It’s likely that many people who have a Right-to-Carry permit have, at one time or another, said to themselves something along the lines of, “I won’t need to carry my gun. I’m just running down to the grocery store for a few things.”
Not so fast. Grocery stores just might not be as safe as you think. Following are six episodes where armed citizens used their firearms to protect themselves and others in grocery stores.
A 24-year-old man drove a stolen truck to Cobb’s Grocery in Richwoods, Mo., entered the store, drew a canister of mace and a knife, and demanded money. Kenny Cobb was inside the store at the time, and responded to the situation by drawing a gun and firing at the criminal, striking him in the abdomen. The robber fled the scene in the stolen truck, but was captured by police a short time later.
The armed robber should have known not to attempt to rob Cobb’s Grocery, as the store proudly displays signs about the Second Amendment and armed self-defense in a front window. A neighbor shared a similar sentiment while speaking with a local news outlet about Ron Cobb, Kenny’s father and owner of the store, stating, “Everybody knows he’s got weapons and that … You don’t rob that man. No one around here, they know better for years; he’s been a retired police officer and firefighter.” (FOX2now, St. Louis, Mo., 4/8/14)
Manager Joe Cho was working in the office of Pepe’s Grocery and Deli in Dallas, Texas, when two armed men wearing bandanas entered the store and demanded money from a cashier. Cho responded by retrieving a .38-caliber revolver and firing at the criminals, who returned fire and fled. None of Cho’s employees were hurt during the incident.
Cho’s decision to provide for the defense of himself and his employees proved to be a wise one. Following the attempted robbery, Cho notified the police, telling them, “Hey, we got robbed, I need police as soon as possible.” “As soon as possible” turned out to be about an hour and 20 minutes later. (The Dallas Morning News, Dallas, Texas, 5/6/13)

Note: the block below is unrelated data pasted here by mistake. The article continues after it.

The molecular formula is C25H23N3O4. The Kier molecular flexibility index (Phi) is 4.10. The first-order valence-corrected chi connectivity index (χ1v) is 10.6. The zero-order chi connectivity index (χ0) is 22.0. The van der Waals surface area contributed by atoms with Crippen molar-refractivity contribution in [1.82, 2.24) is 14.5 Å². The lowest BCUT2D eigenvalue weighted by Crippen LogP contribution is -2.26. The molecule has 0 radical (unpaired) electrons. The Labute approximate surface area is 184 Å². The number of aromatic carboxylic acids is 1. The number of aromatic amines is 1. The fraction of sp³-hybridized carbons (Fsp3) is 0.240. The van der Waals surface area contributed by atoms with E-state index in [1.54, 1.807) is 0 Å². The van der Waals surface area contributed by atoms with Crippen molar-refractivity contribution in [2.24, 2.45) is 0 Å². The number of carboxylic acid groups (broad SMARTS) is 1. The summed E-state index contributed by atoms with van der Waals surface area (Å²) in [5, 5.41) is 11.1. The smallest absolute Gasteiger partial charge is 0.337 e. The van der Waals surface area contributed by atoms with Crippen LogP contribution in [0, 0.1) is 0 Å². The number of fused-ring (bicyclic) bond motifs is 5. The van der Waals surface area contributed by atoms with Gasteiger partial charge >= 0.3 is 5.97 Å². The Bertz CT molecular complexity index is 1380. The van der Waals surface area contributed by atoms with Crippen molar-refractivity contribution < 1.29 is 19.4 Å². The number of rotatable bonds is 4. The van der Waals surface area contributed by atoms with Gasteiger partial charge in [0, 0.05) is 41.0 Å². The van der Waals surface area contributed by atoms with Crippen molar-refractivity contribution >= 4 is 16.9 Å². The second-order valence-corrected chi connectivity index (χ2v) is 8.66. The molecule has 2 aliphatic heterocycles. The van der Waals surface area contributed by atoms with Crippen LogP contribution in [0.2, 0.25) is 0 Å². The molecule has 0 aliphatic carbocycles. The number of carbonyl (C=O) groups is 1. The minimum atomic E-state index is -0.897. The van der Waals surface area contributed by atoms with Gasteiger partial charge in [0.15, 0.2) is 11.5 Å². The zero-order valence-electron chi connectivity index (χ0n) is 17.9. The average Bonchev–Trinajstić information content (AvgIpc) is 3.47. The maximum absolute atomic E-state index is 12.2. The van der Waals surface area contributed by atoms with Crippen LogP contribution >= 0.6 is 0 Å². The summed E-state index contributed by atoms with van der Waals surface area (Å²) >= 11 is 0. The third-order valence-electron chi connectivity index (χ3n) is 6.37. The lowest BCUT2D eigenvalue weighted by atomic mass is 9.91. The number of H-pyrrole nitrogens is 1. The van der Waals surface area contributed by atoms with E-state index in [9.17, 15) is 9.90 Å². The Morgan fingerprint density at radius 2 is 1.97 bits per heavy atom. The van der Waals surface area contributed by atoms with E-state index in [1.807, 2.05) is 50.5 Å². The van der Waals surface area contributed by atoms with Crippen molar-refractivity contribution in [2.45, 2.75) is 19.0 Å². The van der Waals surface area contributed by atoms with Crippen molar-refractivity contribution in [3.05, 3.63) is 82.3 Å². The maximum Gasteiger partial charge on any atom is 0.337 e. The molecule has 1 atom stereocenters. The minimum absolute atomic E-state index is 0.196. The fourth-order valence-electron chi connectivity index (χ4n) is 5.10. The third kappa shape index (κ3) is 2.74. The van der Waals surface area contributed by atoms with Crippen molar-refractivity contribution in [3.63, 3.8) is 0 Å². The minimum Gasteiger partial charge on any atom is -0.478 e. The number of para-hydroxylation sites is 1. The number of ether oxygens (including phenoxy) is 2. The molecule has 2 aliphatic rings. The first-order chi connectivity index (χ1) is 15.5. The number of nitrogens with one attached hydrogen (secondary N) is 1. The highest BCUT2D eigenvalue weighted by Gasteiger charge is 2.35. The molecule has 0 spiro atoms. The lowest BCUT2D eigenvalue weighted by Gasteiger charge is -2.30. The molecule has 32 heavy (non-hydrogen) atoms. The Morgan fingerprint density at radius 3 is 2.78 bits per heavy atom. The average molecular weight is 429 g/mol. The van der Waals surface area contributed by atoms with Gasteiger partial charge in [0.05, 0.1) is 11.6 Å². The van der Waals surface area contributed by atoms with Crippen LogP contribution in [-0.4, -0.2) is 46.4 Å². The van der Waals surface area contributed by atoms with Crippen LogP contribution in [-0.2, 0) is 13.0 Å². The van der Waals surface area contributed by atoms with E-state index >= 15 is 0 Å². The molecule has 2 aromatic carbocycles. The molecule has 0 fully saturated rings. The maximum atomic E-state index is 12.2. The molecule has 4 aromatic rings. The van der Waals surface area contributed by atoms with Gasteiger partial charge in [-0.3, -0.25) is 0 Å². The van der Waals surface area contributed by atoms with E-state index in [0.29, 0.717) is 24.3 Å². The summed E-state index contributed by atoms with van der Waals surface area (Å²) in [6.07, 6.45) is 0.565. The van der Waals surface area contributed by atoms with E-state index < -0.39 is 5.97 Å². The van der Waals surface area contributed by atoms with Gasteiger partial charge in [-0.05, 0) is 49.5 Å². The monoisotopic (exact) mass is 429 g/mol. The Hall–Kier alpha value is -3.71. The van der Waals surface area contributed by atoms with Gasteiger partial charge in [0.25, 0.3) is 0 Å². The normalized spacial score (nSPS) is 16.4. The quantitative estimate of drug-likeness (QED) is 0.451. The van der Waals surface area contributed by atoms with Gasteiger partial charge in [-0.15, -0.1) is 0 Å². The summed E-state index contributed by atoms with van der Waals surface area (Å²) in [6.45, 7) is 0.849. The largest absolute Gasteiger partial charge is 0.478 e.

Roger Webster, owner of Webster’s Store, and a female customer were standing in front of the store when two men approached and forced them back into the store. Webster and the customer were held at gunpoint and ordered to give up money from the cash register. Webster complied. When the men demanded even more money, Webster motioned as if retrieving more cash, but instead retrieved his handgun from the register and fired several rounds at the armed suspect. Both men fled. Neither Webster nor the customer was harmed. (Dorchester Banner, Cambridge, Md., 11/2/12)
A crazed man entered a Smith’s grocery store in Salt Lake City, Utah, purchased a knife, exited the store and began stabbing nearby customers while yelling, “You killed my people.” The criminal viciously attacked two patrons before a man with a Right-to-Carry permit arrived on the scene, drew his gun and ordered the attacker to drop the knife. The criminal complied, which allowed other bystanders to subdue the attacker until police could arrive. Salt Lake City Police have hailed the armed citizen as a hero who likely saved lives, with Lt. Brian Purvis noting, “This was a volatile situation that could have gotten worse. We can only assume from what we saw it could have gotten worse. He was definitely in the right place at the right time.” An investigation revealed that the knife-wielding man has a lengthy criminal record with convictions for criminal trespass, attempted aggravated assault, attempted aggravated assault on a police officer, and sexual battery and lewdness. The attacker’s latest stint in jail occurred less than a week before the rampage, after he was arrested for joyriding and possessing false identification. (The Salt Lake Tribune, Salt Lake City, Utah, 4/27/12; KTVX, Salt Lake City, Utah, 4/27/12)
As Nazir Al-Mujaahid entered an Aldi grocery store with his wife, he saw a man approach the cashiers with a shotgun and demand money. Having just obtained his concealed-carry permit in January, Al-Mujaahid drew his semi-automatic 9 mm handgun after motioning to another customer to move away. When the suspect turned toward him, pointing the shotgun directly at him, Al-Mujaahid fired several shots, striking the robber in the head and leg. The robber dropped the shotgun and fled; he and an accomplice were later arrested after being treated for injuries. (Journal Sentinel, Milwaukee, Wis., 2/3/12)
While a 21-year-old store clerk was working his shift at Balwi Food Market one afternoon, 31-year-old Urban Anderson entered the store wearing a ski mask and wielding a knife. When Anderson began swinging the knife, the store employee was quick to grab the rifle kept behind the counter for protection. The employee forced Anderson to the ground and kept him there until police arrived. Anderson was then arrested and charged with attempted robbery, assault and criminal possession of a weapon. The employee suffered cuts to his arms and was treated at a local hospital. (The Post-Standard, Syracuse, N.Y., 1/7/12)